Literature (including theatre) as a national...

  9. 3 Return of the ‘Native’: The Cord
    (pp. 51-80)

    Prior to the 1960s, English language theatre in Malaysia was monopolised by British expatriates in the repertory theatre tradition. The main staples of the theatre were pantomimes and light drawing-room comedies, with the occasional European ‘classic’ thrown in. The expatriates worked primarily through the Malayan Arts Theatre Group (MATG), which was established in Kuala Lumpur in 1950. Although there were some local actors in the MATG, they were not given any lead parts to play in either performance or the running of the group. According to K. Das, ‘there were Chinese and Indians with Malays and Eurasians [who] tried to...

  10. 4 Disrupting the Culture of Silence: 1984 Here And Now
    (pp. 81-108)

    Aside from setting up the infrastructure to implement the National Cultural Policy in the aftermath of 1969, the Malaysian authorities were using existing laws to curb cultural activities that were considered politically subversive. For instance, under the Police Act (1967), which is still in force and which deals with unlawful assembly, police permits must be obtained before public performances can take place. To acquire a police permit, all scripts of productions and names of performers must be submitted to the police for censorship and approval before the show.² The decision made by the Censorship Board is final, with little recourse...

  11. 5 Complicity and Subversion: Emily of Emerald Hill
    (pp. 109-136)

    Unlike in Malaysia, where barely any English language theatre was written in the 1970s and early 1980s, there was already a slow trickle of locally written and produced works during this period on the Singaporean stage.¹ However, it was only with the phenomenal success of Stella Kon’s Emily of Emerald Hill, which premiered in Singapore in 1985, that local Singaporean theatre was perceived to have come of age.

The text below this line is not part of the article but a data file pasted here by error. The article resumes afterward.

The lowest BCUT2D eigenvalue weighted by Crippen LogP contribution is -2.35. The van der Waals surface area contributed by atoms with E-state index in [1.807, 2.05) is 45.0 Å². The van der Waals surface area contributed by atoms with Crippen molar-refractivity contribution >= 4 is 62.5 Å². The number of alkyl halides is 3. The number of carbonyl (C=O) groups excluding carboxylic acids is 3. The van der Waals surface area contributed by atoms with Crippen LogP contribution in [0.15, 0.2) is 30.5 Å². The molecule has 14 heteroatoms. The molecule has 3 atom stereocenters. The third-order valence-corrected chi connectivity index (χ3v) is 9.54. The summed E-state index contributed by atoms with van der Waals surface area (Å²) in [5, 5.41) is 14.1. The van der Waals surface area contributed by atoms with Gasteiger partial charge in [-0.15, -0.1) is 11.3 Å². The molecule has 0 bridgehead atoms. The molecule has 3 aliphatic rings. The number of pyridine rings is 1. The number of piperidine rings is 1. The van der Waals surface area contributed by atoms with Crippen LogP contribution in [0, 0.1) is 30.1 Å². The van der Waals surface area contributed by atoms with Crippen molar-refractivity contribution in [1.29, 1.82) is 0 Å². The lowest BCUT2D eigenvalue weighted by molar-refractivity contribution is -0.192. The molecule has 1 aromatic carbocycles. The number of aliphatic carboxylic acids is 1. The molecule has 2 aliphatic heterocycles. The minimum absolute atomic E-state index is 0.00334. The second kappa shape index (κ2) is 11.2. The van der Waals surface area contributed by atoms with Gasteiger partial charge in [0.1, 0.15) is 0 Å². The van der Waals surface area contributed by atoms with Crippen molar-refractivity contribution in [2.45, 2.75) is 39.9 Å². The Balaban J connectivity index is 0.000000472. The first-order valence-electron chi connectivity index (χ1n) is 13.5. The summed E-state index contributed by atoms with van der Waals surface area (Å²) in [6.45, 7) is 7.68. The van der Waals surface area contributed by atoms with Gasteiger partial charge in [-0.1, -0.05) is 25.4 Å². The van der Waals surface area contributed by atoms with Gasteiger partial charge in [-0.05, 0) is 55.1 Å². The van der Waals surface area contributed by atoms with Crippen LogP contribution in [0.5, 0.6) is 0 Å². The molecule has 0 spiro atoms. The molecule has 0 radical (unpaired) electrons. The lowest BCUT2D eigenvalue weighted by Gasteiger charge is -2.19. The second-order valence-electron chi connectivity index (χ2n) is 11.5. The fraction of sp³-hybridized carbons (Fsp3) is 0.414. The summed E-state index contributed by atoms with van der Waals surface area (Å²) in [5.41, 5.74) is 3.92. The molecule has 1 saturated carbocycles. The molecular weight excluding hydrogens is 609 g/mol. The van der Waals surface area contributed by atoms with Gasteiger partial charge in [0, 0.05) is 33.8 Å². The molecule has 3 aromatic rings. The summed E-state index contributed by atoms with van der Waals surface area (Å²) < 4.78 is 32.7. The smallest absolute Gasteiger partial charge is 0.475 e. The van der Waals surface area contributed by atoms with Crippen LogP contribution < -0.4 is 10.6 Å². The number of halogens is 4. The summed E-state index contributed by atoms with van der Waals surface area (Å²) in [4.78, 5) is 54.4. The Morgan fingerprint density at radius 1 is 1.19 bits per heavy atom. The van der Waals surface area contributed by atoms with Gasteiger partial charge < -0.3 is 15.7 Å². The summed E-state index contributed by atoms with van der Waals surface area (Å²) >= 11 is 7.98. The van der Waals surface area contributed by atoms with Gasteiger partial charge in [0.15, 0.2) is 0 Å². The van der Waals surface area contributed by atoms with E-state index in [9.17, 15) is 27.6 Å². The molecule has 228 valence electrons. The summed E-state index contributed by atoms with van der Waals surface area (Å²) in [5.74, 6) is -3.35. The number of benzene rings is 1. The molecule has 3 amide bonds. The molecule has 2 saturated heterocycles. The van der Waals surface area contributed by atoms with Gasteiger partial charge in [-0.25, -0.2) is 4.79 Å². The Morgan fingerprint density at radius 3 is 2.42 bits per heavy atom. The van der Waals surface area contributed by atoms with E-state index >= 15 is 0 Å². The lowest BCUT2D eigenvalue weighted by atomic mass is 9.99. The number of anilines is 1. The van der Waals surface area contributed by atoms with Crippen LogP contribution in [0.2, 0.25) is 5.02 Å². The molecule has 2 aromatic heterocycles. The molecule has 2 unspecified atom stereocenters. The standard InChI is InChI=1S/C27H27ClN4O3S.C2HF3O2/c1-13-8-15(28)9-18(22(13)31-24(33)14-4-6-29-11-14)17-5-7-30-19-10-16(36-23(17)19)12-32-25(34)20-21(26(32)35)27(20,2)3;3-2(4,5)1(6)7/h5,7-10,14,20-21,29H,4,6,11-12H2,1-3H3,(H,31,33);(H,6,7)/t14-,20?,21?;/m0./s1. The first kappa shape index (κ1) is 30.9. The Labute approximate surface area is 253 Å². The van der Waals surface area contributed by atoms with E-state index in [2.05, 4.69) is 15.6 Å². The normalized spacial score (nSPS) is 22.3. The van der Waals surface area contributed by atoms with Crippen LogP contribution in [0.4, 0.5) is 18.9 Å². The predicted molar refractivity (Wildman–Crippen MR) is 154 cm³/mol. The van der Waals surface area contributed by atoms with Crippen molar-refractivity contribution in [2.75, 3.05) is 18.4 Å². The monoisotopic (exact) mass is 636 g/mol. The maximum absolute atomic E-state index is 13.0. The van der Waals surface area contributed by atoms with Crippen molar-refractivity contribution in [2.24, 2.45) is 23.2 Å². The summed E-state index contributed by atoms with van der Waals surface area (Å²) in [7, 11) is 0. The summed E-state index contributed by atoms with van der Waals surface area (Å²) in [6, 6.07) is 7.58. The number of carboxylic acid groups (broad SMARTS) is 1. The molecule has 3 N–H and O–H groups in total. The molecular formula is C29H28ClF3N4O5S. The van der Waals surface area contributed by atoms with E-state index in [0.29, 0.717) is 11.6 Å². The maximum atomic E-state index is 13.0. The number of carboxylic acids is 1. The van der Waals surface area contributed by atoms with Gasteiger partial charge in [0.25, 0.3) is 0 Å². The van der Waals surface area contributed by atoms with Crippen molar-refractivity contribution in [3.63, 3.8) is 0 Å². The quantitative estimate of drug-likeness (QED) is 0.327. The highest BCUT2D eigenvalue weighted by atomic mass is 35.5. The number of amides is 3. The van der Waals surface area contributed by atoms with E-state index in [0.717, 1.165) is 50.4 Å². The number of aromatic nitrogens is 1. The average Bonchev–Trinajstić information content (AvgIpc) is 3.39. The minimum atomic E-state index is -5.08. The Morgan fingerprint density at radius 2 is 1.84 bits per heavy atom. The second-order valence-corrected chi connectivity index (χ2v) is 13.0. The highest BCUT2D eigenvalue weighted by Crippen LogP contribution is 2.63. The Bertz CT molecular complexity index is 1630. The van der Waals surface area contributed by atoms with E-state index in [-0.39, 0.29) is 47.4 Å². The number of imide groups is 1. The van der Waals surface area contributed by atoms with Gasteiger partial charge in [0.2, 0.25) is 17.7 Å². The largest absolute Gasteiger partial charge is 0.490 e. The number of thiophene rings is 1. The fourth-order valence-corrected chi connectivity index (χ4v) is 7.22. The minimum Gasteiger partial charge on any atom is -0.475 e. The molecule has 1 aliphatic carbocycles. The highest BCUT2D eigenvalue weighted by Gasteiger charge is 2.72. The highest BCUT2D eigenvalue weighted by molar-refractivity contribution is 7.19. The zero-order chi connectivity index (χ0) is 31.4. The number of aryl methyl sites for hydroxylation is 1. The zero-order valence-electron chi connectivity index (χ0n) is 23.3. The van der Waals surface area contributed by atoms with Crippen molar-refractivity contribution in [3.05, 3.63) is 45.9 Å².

Emily is a monologue set in the interior of a Peranakan² mansion called Emerald Hill, in Singapore. Spanning the period between the 1920s and the late 1980s, the play tells the story...

  12. 6 Competing Subjectivities: The Coffin Is Too Big for The Hole
    (pp. 137-164)

    A local joke which continues to have currency is that Singapore is a ‘fine country’: a five-hundred-dollar fine for not flushing toilets, fines for littering, spitting, urinating in lifts, smoking in public spaces and so forth. These laws are part of the government’s strategy to establish an orderly state. Clammer perceives Singapore as a mature economy co-existing with a very immature society, and cites the constant preoccupation with identity as an example of the latter:

    The constant changes in economic, educational and social policy combined with the PAP’s style of constant sloganeering (speak Mandarin, wash your hands, flush the toilets,...

  13. 7 Conclusion: Playful Strategies
    (pp. 165-190)

    This book has been concerned with the negotiation of power between the theatrical stage and the wider stage of nation-building. Over the past two decades, there has been significant, though not comparable, growth in English-language theatre in Malaysia and Singapore. There is a new generation of artists, an emerging theatre infrastructure and a growing audience base. Of more significance to this study has been the gradual politicisation of English-language theatre as an alternative site for social commentary and critique, which, I have argued, dates to the mid-1980s when, as Sasitharan puts it, theatre underwent a ‘political turn’.¹ While contemporary Malaysian...

  14. Notes
    (pp. 191-212)
  15. Selected Bibliography
    (pp. 213-224)
  16. Index
    (pp. 225-228)